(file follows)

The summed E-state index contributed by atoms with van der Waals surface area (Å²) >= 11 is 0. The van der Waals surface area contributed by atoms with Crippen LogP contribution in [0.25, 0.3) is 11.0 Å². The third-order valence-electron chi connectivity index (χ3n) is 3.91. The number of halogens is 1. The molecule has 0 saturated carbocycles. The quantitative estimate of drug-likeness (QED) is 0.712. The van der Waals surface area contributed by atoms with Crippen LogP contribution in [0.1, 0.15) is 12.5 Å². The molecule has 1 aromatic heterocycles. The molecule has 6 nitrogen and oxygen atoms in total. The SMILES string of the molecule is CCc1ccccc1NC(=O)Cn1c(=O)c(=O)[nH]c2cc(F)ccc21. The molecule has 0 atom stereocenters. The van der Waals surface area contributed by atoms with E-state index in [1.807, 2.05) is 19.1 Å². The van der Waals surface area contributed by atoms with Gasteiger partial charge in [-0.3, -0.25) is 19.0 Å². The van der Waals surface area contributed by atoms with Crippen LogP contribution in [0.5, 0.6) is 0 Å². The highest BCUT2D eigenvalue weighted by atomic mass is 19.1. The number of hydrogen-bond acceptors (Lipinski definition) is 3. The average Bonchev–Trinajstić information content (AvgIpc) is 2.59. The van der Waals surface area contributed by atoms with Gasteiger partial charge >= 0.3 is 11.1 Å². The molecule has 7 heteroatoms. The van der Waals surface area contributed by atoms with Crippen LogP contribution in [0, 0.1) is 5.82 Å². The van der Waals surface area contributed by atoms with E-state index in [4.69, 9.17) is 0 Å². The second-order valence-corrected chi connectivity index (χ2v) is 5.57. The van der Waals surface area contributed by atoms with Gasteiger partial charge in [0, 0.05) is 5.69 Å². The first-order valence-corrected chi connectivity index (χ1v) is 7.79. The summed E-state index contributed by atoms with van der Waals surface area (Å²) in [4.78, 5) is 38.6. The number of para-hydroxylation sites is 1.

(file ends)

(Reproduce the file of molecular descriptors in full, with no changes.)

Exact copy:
The summed E-state index contributed by atoms with van der Waals surface area (Å²) >= 11 is 0. The van der Waals surface area contributed by atoms with Crippen LogP contribution in [0.25, 0.3) is 11.0 Å². The third-order valence-electron chi connectivity index (χ3n) is 3.91. The number of halogens is 1. The molecule has 0 saturated carbocycles. The quantitative estimate of drug-likeness (QED) is 0.712. The van der Waals surface area contributed by atoms with Crippen LogP contribution in [0.1, 0.15) is 12.5 Å². The molecule has 1 aromatic heterocycles. The molecule has 6 nitrogen and oxygen atoms in total. The SMILES string of the molecule is CCc1ccccc1NC(=O)Cn1c(=O)c(=O)[nH]c2cc(F)ccc21. The molecule has 0 atom stereocenters. The van der Waals surface area contributed by atoms with E-state index in [1.807, 2.05) is 19.1 Å². The van der Waals surface area contributed by atoms with Gasteiger partial charge in [-0.3, -0.25) is 19.0 Å². The van der Waals surface area contributed by atoms with Crippen LogP contribution in [0.5, 0.6) is 0 Å². The highest BCUT2D eigenvalue weighted by atomic mass is 19.1. The number of hydrogen-bond acceptors (Lipinski definition) is 3. The average Bonchev–Trinajstić information content (AvgIpc) is 2.59. The van der Waals surface area contributed by atoms with Gasteiger partial charge >= 0.3 is 11.1 Å². The molecule has 7 heteroatoms. The van der Waals surface area contributed by atoms with Crippen LogP contribution in [0, 0.1) is 5.82 Å². The van der Waals surface area contributed by atoms with E-state index in [4.69, 9.17) is 0 Å². The second-order valence-corrected chi connectivity index (χ2v) is 5.57. The van der Waals surface area contributed by atoms with Gasteiger partial charge in [0, 0.05) is 5.69 Å². The first-order valence-corrected chi connectivity index (χ1v) is 7.79. The summed E-state index contributed by atoms with van der Waals surface area (Å²) in [4.78, 5) is 38.6. The number of para-hydroxylation sites is 1.